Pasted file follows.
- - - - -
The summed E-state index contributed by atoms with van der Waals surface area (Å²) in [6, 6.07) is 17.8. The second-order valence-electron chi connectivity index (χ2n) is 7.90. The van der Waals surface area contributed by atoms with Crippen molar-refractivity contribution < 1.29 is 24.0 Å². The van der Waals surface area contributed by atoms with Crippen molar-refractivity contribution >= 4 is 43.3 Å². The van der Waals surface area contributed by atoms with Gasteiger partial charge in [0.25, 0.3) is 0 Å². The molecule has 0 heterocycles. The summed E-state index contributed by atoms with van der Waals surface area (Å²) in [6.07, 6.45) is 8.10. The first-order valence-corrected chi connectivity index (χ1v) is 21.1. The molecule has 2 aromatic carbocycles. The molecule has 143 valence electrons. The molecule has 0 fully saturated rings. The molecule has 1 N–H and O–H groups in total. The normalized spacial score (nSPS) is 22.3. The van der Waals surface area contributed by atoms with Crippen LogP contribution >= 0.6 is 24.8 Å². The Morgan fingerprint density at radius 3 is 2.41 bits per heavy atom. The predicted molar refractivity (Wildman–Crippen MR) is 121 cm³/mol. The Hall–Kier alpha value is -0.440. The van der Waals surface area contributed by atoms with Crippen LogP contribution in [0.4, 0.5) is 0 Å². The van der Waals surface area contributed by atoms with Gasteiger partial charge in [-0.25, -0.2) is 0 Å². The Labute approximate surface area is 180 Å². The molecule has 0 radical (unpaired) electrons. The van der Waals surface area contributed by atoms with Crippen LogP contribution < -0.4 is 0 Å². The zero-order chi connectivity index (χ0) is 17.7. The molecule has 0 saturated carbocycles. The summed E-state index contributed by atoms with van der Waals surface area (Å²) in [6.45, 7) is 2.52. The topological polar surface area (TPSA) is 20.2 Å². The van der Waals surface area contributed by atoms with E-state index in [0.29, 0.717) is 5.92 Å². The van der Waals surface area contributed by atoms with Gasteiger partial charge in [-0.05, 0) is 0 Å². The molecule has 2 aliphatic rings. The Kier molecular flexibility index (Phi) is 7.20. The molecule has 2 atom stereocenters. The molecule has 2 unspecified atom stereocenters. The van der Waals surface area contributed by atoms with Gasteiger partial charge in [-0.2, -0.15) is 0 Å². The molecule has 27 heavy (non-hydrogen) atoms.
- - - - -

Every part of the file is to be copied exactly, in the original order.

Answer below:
The summed E-state index contributed by atoms with van der Waals surface area (Å²) in [6, 6.07) is 17.8. The second-order valence-electron chi connectivity index (χ2n) is 7.90. The van der Waals surface area contributed by atoms with Crippen molar-refractivity contribution < 1.29 is 24.0 Å². The van der Waals surface area contributed by atoms with Crippen molar-refractivity contribution >= 4 is 43.3 Å². The van der Waals surface area contributed by atoms with Gasteiger partial charge in [0.25, 0.3) is 0 Å². The molecule has 0 heterocycles. The summed E-state index contributed by atoms with van der Waals surface area (Å²) in [6.07, 6.45) is 8.10. The first-order valence-corrected chi connectivity index (χ1v) is 21.1. The molecule has 2 aromatic carbocycles. The molecule has 143 valence electrons. The molecule has 0 fully saturated rings. The molecule has 1 N–H and O–H groups in total. The normalized spacial score (nSPS) is 22.3. The van der Waals surface area contributed by atoms with Crippen LogP contribution >= 0.6 is 24.8 Å². The Morgan fingerprint density at radius 3 is 2.41 bits per heavy atom. The predicted molar refractivity (Wildman–Crippen MR) is 121 cm³/mol. The Hall–Kier alpha value is -0.440. The van der Waals surface area contributed by atoms with Crippen LogP contribution in [0.4, 0.5) is 0 Å². The van der Waals surface area contributed by atoms with Gasteiger partial charge in [-0.25, -0.2) is 0 Å². The Labute approximate surface area is 180 Å². The molecule has 0 radical (unpaired) electrons. The van der Waals surface area contributed by atoms with Crippen LogP contribution < -0.4 is 0 Å². The zero-order chi connectivity index (χ0) is 17.7. The molecule has 0 saturated carbocycles. The summed E-state index contributed by atoms with van der Waals surface area (Å²) in [6.45, 7) is 2.52. The topological polar surface area (TPSA) is 20.2 Å². The van der Waals surface area contributed by atoms with E-state index in [0.29, 0.717) is 5.92 Å². The van der Waals surface area contributed by atoms with Gasteiger partial charge in [-0.05, 0) is 0 Å². The molecule has 2 aliphatic rings. The Kier molecular flexibility index (Phi) is 7.20. The molecule has 2 atom stereocenters. The molecule has 2 unspecified atom stereocenters. The van der Waals surface area contributed by atoms with Gasteiger partial charge in [-0.2, -0.15) is 0 Å². The molecule has 27 heavy (non-hydrogen) atoms.